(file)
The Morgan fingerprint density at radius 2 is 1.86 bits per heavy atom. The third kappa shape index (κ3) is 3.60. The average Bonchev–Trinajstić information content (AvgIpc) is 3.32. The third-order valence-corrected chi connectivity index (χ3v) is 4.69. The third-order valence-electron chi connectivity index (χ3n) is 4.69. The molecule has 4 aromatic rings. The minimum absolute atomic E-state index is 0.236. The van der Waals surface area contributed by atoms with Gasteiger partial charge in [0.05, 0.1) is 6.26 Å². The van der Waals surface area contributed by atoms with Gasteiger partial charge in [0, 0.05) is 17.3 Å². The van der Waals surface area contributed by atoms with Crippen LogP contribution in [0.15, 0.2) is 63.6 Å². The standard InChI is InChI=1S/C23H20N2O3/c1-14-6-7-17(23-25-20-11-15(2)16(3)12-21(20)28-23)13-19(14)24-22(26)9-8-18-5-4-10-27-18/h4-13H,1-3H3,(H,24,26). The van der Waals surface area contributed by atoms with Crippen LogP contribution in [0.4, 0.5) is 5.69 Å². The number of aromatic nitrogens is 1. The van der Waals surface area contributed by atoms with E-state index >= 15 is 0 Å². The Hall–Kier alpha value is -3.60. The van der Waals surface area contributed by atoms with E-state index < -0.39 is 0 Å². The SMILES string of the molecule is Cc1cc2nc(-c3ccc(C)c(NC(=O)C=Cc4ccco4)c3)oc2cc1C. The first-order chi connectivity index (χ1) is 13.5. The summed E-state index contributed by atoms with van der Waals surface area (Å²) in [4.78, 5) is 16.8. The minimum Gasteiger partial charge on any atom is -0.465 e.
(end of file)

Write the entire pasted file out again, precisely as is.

The Morgan fingerprint density at radius 2 is 1.86 bits per heavy atom. The third kappa shape index (κ3) is 3.60. The average Bonchev–Trinajstić information content (AvgIpc) is 3.32. The third-order valence-corrected chi connectivity index (χ3v) is 4.69. The third-order valence-electron chi connectivity index (χ3n) is 4.69. The molecule has 4 aromatic rings. The minimum absolute atomic E-state index is 0.236. The van der Waals surface area contributed by atoms with Gasteiger partial charge in [0.05, 0.1) is 6.26 Å². The van der Waals surface area contributed by atoms with Gasteiger partial charge in [0, 0.05) is 17.3 Å². The van der Waals surface area contributed by atoms with Crippen LogP contribution in [0.15, 0.2) is 63.6 Å². The standard InChI is InChI=1S/C23H20N2O3/c1-14-6-7-17(23-25-20-11-15(2)16(3)12-21(20)28-23)13-19(14)24-22(26)9-8-18-5-4-10-27-18/h4-13H,1-3H3,(H,24,26). The van der Waals surface area contributed by atoms with Crippen LogP contribution in [0.4, 0.5) is 5.69 Å². The number of aromatic nitrogens is 1. The van der Waals surface area contributed by atoms with E-state index >= 15 is 0 Å². The Hall–Kier alpha value is -3.60. The van der Waals surface area contributed by atoms with E-state index < -0.39 is 0 Å². The SMILES string of the molecule is Cc1cc2nc(-c3ccc(C)c(NC(=O)C=Cc4ccco4)c3)oc2cc1C. The first-order chi connectivity index (χ1) is 13.5. The summed E-state index contributed by atoms with van der Waals surface area (Å²) in [4.78, 5) is 16.8. The minimum Gasteiger partial charge on any atom is -0.465 e.